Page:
UNISONActive is an unofficial blog produced by UNISON activists for UNISON activists. Bringing news, briefings and events from a progressive left perspective.

Monday, 12 December 2011

IS THAT A CRACK IN THE COALITION? The Truth about the Bust Up

Even those for whom weekends are for more popular pursuits, like watching Celtic beat Hearts, or voting for Harry from McFly in the ‘Strictly’ semi finals, there has been no escape from the Big Euro Bust Up.

Cameron crossed the Channel and told promptly the Euro club that he wasn’t going to join them in their latest bout of masochism and flagellation, much to the delight of the Tory backwoodsmen every where. This wasn’t because they are not fond of the odd bout of flagellation. It has in fact been a speciality of the nasty party for at least the past thirty years, but it is also true to say that while they like inflicting pain, they don’t like it when continentals tell them it’s good for them.

For the right wing of the Tory party, the EU has been the bogey man that that haunts their dreams. Mention the EU and like attack dogs, they bare their teeth and growl.

Nick Clegg, however, has been touring the TV studios over the weekend to tell anyone who will listen that he is very, very disappointed with his coalition partners.

Is this because he regrets the huge number of public sector jobs that have been thrown on the scrapheap?

Does he regret the wage cuts that have seen demand in the economy plummet?

Does he regret the poverty that has been inflicted by cutting benefit levels?

No, Nick Clegg and the Liberal Democrats are worried about the damage being inflicted on “the City” Clegg believes that Cameron has damaged the prospects of our financial services industry and left its fate with the European partners. But Cameron believes that is precisely what he saved.

That would be the Financial Services Industry condemned today, a condemnation issued by its own regulator the FSA. That would be an FSA that says of its own performance:-

"The report concludes that the FSA was too focused on conduct regulation at the time and its prudential supervision of major banks was inadequate. The FSA operated a flawed supervisory approach which failed adequately to challenge the judgment and risk assessments of the management of RBS.

"This approach reflected widely held, but mistaken assumptions about the stability of financial systems and existed against a backdrop of political pressures for a 'light touch' regulatory regime," he said.

Of the Royal Bank of Scotland, the same report condemns:-
The “bank’s management capabilities and style; governance arrangements; checks and balances; mechanisms for oversight and challenge; and in its culture, particularly its attitude to the balance between risk and growth."

This measure of mea culpa is touching but confirms what the majority of this country has known for years- that the financial crisis in this country was caused by greedy rapacious bankers.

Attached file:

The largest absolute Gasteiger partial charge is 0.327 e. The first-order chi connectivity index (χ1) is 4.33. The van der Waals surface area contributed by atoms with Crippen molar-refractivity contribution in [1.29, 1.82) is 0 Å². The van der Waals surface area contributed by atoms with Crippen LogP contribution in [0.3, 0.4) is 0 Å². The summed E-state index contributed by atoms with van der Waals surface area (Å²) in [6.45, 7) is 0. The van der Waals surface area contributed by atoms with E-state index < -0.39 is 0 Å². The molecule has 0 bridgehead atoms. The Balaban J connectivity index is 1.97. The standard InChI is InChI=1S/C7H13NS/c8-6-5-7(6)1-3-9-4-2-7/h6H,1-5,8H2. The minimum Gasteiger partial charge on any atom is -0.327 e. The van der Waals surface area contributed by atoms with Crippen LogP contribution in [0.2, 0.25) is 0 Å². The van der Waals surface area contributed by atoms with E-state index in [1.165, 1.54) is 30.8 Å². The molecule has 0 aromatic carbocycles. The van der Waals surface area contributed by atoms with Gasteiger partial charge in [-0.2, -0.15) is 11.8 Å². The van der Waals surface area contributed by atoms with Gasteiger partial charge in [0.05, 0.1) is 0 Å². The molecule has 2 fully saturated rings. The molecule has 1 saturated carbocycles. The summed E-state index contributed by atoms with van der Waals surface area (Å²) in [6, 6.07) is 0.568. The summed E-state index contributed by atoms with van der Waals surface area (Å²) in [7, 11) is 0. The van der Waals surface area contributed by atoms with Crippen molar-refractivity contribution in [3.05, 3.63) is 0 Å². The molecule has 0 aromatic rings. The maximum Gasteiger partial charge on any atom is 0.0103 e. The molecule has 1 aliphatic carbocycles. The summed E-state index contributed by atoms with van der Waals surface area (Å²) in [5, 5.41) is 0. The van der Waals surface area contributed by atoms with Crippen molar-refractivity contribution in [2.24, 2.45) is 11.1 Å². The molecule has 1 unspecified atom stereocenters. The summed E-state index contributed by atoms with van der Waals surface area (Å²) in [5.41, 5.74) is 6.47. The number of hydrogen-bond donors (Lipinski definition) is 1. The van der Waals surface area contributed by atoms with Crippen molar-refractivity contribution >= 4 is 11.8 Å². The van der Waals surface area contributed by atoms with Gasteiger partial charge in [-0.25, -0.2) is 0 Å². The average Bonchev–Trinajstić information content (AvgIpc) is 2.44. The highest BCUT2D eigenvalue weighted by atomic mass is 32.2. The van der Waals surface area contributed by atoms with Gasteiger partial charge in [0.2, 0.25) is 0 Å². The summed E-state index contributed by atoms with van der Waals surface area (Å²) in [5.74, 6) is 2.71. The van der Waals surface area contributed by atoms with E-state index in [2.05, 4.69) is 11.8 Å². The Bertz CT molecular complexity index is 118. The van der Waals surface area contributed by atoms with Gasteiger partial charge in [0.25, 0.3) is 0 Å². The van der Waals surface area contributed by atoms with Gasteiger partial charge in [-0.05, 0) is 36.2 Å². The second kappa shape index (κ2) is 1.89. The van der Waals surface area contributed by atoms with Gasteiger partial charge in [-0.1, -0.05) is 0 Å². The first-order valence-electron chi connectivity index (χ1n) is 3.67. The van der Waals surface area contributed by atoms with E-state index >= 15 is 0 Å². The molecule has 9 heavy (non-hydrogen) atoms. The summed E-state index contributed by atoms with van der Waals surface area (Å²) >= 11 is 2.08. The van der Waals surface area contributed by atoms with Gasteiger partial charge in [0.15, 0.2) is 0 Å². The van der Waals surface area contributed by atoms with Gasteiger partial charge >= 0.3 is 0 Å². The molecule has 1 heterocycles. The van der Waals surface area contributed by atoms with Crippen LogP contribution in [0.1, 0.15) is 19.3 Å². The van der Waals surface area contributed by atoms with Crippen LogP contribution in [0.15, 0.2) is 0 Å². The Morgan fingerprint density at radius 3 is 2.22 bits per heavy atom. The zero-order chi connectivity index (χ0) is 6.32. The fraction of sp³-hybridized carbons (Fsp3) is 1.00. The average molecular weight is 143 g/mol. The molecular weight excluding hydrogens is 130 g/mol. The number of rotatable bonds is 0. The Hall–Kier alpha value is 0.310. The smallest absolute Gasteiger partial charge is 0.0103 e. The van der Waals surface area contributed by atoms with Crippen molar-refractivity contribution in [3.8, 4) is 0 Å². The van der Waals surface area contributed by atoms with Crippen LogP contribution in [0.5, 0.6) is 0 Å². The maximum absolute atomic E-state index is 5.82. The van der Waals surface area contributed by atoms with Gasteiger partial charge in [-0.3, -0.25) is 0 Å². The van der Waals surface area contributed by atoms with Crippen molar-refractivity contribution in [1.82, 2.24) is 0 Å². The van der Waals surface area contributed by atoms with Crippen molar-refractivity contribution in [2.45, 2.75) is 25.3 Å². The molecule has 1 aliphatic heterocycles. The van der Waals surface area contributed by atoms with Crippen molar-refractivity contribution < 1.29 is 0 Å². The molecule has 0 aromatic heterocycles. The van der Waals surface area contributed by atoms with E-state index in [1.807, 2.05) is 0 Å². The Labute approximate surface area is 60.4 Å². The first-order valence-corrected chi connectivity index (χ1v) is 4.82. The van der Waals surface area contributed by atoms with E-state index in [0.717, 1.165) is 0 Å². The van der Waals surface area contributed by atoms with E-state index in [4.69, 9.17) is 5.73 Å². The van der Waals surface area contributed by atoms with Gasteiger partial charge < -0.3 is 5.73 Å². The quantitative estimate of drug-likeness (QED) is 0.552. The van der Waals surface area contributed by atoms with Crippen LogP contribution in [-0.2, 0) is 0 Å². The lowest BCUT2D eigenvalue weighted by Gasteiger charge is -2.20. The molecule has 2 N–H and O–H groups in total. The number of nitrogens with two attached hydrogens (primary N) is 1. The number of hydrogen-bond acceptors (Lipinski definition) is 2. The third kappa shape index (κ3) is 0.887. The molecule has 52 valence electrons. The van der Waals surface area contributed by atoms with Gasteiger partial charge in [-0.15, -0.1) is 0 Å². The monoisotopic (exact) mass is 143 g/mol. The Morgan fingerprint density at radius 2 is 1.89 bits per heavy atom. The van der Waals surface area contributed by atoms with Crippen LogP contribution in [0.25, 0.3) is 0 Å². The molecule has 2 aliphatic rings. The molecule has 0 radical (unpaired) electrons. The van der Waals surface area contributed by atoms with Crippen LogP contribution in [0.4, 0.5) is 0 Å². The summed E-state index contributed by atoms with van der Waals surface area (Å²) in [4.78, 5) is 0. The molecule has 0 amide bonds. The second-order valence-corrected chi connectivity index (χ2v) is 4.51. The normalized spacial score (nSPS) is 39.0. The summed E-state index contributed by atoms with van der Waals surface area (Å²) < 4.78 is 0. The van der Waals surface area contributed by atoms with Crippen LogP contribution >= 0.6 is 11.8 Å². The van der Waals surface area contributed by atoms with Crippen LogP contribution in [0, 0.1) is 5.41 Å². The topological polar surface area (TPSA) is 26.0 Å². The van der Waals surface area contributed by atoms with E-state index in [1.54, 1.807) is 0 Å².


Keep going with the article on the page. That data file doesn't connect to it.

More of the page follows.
But both the Tories and the Lib Deems think that the city is worth defending .Did anyone mentions two bald men fighting over a comb?

There is another approach. Last week UNISON’s policy committee issued its own statement, worth quoting in full.

“UNISON has been rightly critical of the European Union’s response to the economic crisis: an overarching emphasis on fiscal austerity combined with a renewed neo-liberal drive towards greater competition, market liberalisation and a downward push on wages.

The Head of the European Central Bank maintains that its sole remit is to maintain price stability whilst the German and French governments are pushing for European treaty changes that will, for Euro zone countries, enshrine balanced budgets in national constitutions, impose fines on ‘errant’ member states and give the European Court of Justice powers over national parliaments’ rights to set their own budgets.

These policies have led to the situation in which the banking sector across the EU has been completely unfettered and deregulated, with the consequences that are currently being seen across the EU in the form of the debt crisis.

The real consequences of these acts, however, have been seen in the austerity measures that are being put into place in countries across Europe, notably Ireland, Portugal, Greece and Italy where, in the latter two cases, unelected governments are now in the process of drastically cutting living standards and public services, and adding to the already unacceptable unemployment levels. Such policies are now likely to be replicated throughout the euro zone, starting with Spain where a conservative government believes that it has such a mandate.

As in the UK, as a union we reject the necessity for working people to bear the brunt of these economic policies, and believe that what is necessary across Europe is a bold policy of public sector investment to stimulate demand and jobs as opposed to the reiteration of the status quo that is causing misery to millions.

UNISON has offered its full support to our sister unions across Europe throughout the current crisis and will continue to do. As a union we will continue to play a part in EPSU and the ETUC to urge the adoption of alternative economic policies, and support demonstrations and lobbies as and when these are called.”

So we can stand beside the people of Europe, or we can fall for the propaganda that this is about British interests. Which side are we on?

In the meantime remember, whether Tory or LibDem, they are all merchant bankers at heart.